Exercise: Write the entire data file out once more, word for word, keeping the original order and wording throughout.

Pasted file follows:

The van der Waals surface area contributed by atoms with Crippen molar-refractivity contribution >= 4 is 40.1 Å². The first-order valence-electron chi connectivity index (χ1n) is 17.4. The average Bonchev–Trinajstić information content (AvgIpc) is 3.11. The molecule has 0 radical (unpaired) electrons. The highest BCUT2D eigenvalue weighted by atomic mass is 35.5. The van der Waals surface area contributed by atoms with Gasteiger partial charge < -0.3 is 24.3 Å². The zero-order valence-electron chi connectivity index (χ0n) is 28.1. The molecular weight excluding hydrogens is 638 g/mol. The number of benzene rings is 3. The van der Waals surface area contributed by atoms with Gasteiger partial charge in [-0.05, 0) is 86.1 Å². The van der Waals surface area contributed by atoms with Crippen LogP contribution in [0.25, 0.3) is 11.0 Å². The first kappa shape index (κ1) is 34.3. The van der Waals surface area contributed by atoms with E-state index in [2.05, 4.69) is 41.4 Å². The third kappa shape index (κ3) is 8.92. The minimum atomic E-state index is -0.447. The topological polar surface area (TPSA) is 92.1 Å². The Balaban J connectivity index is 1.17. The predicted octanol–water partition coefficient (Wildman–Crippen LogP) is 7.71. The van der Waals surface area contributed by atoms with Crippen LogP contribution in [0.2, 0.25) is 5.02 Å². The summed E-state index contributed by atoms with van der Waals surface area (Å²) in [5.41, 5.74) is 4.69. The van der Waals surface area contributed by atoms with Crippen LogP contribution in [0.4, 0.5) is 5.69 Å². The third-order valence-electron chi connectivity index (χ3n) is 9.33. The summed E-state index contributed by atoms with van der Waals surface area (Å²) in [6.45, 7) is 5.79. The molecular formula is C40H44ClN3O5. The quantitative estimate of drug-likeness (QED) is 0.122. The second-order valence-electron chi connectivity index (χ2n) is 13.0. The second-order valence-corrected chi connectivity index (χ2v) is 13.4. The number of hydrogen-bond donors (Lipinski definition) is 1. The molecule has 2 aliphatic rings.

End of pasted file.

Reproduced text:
The van der Waals surface area contributed by atoms with Crippen molar-refractivity contribution >= 4 is 40.1 Å². The first-order valence-electron chi connectivity index (χ1n) is 17.4. The average Bonchev–Trinajstić information content (AvgIpc) is 3.11. The molecule has 0 radical (unpaired) electrons. The highest BCUT2D eigenvalue weighted by atomic mass is 35.5. The van der Waals surface area contributed by atoms with Gasteiger partial charge < -0.3 is 24.3 Å². The zero-order valence-electron chi connectivity index (χ0n) is 28.1. The molecular weight excluding hydrogens is 638 g/mol. The number of benzene rings is 3. The van der Waals surface area contributed by atoms with Gasteiger partial charge in [-0.05, 0) is 86.1 Å². The van der Waals surface area contributed by atoms with Crippen LogP contribution in [0.25, 0.3) is 11.0 Å². The first kappa shape index (κ1) is 34.3. The van der Waals surface area contributed by atoms with E-state index in [2.05, 4.69) is 41.4 Å². The third kappa shape index (κ3) is 8.92. The minimum atomic E-state index is -0.447. The topological polar surface area (TPSA) is 92.1 Å². The Balaban J connectivity index is 1.17. The predicted octanol–water partition coefficient (Wildman–Crippen LogP) is 7.71. The van der Waals surface area contributed by atoms with Crippen LogP contribution in [0.2, 0.25) is 5.02 Å². The summed E-state index contributed by atoms with van der Waals surface area (Å²) in [5.41, 5.74) is 4.69. The van der Waals surface area contributed by atoms with Crippen LogP contribution in [0.4, 0.5) is 5.69 Å². The third-order valence-electron chi connectivity index (χ3n) is 9.33. The summed E-state index contributed by atoms with van der Waals surface area (Å²) in [6.45, 7) is 5.79. The molecular formula is C40H44ClN3O5. The quantitative estimate of drug-likeness (QED) is 0.122. The second-order valence-electron chi connectivity index (χ2n) is 13.0. The second-order valence-corrected chi connectivity index (χ2v) is 13.4. The number of hydrogen-bond donors (Lipinski definition) is 1. The molecule has 2 aliphatic rings.